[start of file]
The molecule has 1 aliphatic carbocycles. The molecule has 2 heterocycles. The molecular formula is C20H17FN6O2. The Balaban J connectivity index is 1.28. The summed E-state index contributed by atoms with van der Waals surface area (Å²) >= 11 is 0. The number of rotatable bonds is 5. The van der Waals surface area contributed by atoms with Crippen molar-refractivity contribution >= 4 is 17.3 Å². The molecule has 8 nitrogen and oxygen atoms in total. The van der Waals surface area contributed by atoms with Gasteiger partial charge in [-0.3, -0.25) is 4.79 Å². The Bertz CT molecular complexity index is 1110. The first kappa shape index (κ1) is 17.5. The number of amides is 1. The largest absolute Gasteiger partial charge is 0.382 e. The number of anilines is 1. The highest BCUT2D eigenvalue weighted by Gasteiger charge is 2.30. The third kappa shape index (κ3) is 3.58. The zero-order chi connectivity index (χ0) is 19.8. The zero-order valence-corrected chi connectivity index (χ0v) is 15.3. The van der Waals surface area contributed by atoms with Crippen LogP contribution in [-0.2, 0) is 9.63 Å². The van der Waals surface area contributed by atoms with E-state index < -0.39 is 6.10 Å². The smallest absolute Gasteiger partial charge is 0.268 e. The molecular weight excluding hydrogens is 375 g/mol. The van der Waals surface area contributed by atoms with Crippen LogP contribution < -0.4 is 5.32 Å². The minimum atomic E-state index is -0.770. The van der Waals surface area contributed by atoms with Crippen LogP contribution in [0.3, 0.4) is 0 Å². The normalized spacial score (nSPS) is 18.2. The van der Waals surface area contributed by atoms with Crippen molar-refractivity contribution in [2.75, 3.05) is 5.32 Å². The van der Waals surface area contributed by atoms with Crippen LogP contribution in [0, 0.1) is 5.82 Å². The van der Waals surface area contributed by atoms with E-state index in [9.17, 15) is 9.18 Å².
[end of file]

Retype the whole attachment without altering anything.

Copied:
The molecule has 1 aliphatic carbocycles. The molecule has 2 heterocycles. The molecular formula is C20H17FN6O2. The Balaban J connectivity index is 1.28. The summed E-state index contributed by atoms with van der Waals surface area (Å²) >= 11 is 0. The number of rotatable bonds is 5. The van der Waals surface area contributed by atoms with Crippen molar-refractivity contribution >= 4 is 17.3 Å². The molecule has 8 nitrogen and oxygen atoms in total. The van der Waals surface area contributed by atoms with Gasteiger partial charge in [-0.3, -0.25) is 4.79 Å². The Bertz CT molecular complexity index is 1110. The first kappa shape index (κ1) is 17.5. The number of amides is 1. The largest absolute Gasteiger partial charge is 0.382 e. The number of anilines is 1. The highest BCUT2D eigenvalue weighted by Gasteiger charge is 2.30. The third kappa shape index (κ3) is 3.58. The zero-order chi connectivity index (χ0) is 19.8. The zero-order valence-corrected chi connectivity index (χ0v) is 15.3. The van der Waals surface area contributed by atoms with Crippen LogP contribution in [-0.2, 0) is 9.63 Å². The van der Waals surface area contributed by atoms with E-state index < -0.39 is 6.10 Å². The smallest absolute Gasteiger partial charge is 0.268 e. The molecular weight excluding hydrogens is 375 g/mol. The van der Waals surface area contributed by atoms with Crippen LogP contribution < -0.4 is 5.32 Å². The minimum atomic E-state index is -0.770. The van der Waals surface area contributed by atoms with Crippen LogP contribution in [0.3, 0.4) is 0 Å². The normalized spacial score (nSPS) is 18.2. The van der Waals surface area contributed by atoms with Crippen molar-refractivity contribution in [2.75, 3.05) is 5.32 Å². The van der Waals surface area contributed by atoms with Crippen LogP contribution in [0, 0.1) is 5.82 Å². The van der Waals surface area contributed by atoms with E-state index in [9.17, 15) is 9.18 Å².